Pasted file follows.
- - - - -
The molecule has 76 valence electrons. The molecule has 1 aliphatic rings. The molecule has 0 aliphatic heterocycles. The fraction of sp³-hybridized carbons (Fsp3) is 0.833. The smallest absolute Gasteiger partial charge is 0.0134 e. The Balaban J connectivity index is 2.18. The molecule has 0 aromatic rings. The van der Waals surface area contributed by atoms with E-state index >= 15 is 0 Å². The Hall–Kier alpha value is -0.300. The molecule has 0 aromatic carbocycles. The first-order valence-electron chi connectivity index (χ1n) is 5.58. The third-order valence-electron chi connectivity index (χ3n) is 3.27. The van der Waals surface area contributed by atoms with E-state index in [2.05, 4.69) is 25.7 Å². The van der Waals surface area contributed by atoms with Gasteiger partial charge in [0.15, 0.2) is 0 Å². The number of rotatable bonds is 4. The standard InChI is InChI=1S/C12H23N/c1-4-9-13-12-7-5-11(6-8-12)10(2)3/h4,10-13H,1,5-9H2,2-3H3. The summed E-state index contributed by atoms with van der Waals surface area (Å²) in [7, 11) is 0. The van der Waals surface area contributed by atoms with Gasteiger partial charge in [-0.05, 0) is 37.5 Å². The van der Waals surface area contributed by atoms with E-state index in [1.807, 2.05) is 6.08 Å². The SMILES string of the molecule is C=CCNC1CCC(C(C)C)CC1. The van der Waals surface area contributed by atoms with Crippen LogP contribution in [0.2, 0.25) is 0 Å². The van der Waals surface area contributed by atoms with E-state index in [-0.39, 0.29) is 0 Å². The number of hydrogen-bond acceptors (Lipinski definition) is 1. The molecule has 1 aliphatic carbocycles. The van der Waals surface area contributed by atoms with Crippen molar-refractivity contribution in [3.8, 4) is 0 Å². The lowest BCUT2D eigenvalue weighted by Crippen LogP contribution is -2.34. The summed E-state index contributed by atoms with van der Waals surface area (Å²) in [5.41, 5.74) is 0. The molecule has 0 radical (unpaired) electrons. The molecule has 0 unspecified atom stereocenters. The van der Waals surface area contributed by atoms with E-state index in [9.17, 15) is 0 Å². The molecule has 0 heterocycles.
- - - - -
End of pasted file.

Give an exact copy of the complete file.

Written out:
The molecule has 76 valence electrons. The molecule has 1 aliphatic rings. The molecule has 0 aliphatic heterocycles. The fraction of sp³-hybridized carbons (Fsp3) is 0.833. The smallest absolute Gasteiger partial charge is 0.0134 e. The Balaban J connectivity index is 2.18. The molecule has 0 aromatic rings. The van der Waals surface area contributed by atoms with E-state index >= 15 is 0 Å². The Hall–Kier alpha value is -0.300. The molecule has 0 aromatic carbocycles. The first-order valence-electron chi connectivity index (χ1n) is 5.58. The third-order valence-electron chi connectivity index (χ3n) is 3.27. The van der Waals surface area contributed by atoms with E-state index in [2.05, 4.69) is 25.7 Å². The van der Waals surface area contributed by atoms with Gasteiger partial charge in [0.15, 0.2) is 0 Å². The number of rotatable bonds is 4. The standard InChI is InChI=1S/C12H23N/c1-4-9-13-12-7-5-11(6-8-12)10(2)3/h4,10-13H,1,5-9H2,2-3H3. The summed E-state index contributed by atoms with van der Waals surface area (Å²) in [7, 11) is 0. The van der Waals surface area contributed by atoms with Gasteiger partial charge in [-0.05, 0) is 37.5 Å². The van der Waals surface area contributed by atoms with E-state index in [1.807, 2.05) is 6.08 Å². The SMILES string of the molecule is C=CCNC1CCC(C(C)C)CC1. The van der Waals surface area contributed by atoms with Crippen LogP contribution in [0.2, 0.25) is 0 Å². The van der Waals surface area contributed by atoms with E-state index in [-0.39, 0.29) is 0 Å². The number of hydrogen-bond acceptors (Lipinski definition) is 1. The molecule has 1 aliphatic carbocycles. The van der Waals surface area contributed by atoms with Crippen molar-refractivity contribution in [3.8, 4) is 0 Å². The lowest BCUT2D eigenvalue weighted by Crippen LogP contribution is -2.34. The summed E-state index contributed by atoms with van der Waals surface area (Å²) in [5.41, 5.74) is 0. The molecule has 0 radical (unpaired) electrons. The molecule has 0 unspecified atom stereocenters. The van der Waals surface area contributed by atoms with E-state index in [9.17, 15) is 0 Å². The molecule has 0 heterocycles.